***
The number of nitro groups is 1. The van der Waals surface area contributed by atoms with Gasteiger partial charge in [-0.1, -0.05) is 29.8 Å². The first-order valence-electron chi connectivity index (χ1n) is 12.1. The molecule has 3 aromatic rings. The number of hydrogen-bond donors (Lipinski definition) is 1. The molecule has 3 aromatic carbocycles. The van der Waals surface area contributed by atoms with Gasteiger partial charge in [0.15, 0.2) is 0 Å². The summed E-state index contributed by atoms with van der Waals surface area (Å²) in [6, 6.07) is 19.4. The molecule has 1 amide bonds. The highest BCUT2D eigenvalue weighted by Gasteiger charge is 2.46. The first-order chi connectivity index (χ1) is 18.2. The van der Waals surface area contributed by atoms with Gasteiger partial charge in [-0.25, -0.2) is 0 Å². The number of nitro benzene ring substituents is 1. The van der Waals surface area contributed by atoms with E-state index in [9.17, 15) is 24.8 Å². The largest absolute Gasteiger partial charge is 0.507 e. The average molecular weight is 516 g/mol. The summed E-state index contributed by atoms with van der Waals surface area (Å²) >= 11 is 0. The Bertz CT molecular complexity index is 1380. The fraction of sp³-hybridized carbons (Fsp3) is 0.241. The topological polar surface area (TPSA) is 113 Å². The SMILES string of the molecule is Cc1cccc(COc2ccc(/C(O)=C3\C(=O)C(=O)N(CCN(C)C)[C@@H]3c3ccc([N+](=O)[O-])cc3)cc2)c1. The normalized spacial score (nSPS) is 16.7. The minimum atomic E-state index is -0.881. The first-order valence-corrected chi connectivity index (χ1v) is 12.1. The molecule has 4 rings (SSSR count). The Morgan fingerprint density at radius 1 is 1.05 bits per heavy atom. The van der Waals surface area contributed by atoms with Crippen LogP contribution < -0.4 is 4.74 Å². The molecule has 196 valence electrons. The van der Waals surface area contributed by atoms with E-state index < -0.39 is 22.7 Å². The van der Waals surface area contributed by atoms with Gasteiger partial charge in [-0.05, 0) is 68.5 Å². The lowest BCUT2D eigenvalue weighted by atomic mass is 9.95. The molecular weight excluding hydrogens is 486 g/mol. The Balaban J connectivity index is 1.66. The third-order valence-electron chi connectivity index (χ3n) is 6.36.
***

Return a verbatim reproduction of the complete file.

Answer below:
The number of nitro groups is 1. The van der Waals surface area contributed by atoms with Gasteiger partial charge in [-0.1, -0.05) is 29.8 Å². The first-order valence-electron chi connectivity index (χ1n) is 12.1. The molecule has 3 aromatic rings. The number of hydrogen-bond donors (Lipinski definition) is 1. The molecule has 3 aromatic carbocycles. The van der Waals surface area contributed by atoms with Gasteiger partial charge in [0.15, 0.2) is 0 Å². The summed E-state index contributed by atoms with van der Waals surface area (Å²) in [6, 6.07) is 19.4. The molecule has 1 amide bonds. The highest BCUT2D eigenvalue weighted by Gasteiger charge is 2.46. The first-order chi connectivity index (χ1) is 18.2. The van der Waals surface area contributed by atoms with Gasteiger partial charge in [-0.25, -0.2) is 0 Å². The number of nitro benzene ring substituents is 1. The van der Waals surface area contributed by atoms with E-state index in [9.17, 15) is 24.8 Å². The largest absolute Gasteiger partial charge is 0.507 e. The average molecular weight is 516 g/mol. The summed E-state index contributed by atoms with van der Waals surface area (Å²) >= 11 is 0. The Bertz CT molecular complexity index is 1380. The fraction of sp³-hybridized carbons (Fsp3) is 0.241. The topological polar surface area (TPSA) is 113 Å². The SMILES string of the molecule is Cc1cccc(COc2ccc(/C(O)=C3\C(=O)C(=O)N(CCN(C)C)[C@@H]3c3ccc([N+](=O)[O-])cc3)cc2)c1. The normalized spacial score (nSPS) is 16.7. The minimum atomic E-state index is -0.881. The first-order valence-corrected chi connectivity index (χ1v) is 12.1. The molecule has 4 rings (SSSR count). The Morgan fingerprint density at radius 1 is 1.05 bits per heavy atom. The van der Waals surface area contributed by atoms with Crippen LogP contribution < -0.4 is 4.74 Å². The molecule has 196 valence electrons. The van der Waals surface area contributed by atoms with E-state index < -0.39 is 22.7 Å². The van der Waals surface area contributed by atoms with Gasteiger partial charge in [-0.05, 0) is 68.5 Å². The lowest BCUT2D eigenvalue weighted by atomic mass is 9.95. The molecular weight excluding hydrogens is 486 g/mol. The Balaban J connectivity index is 1.66. The third-order valence-electron chi connectivity index (χ3n) is 6.36.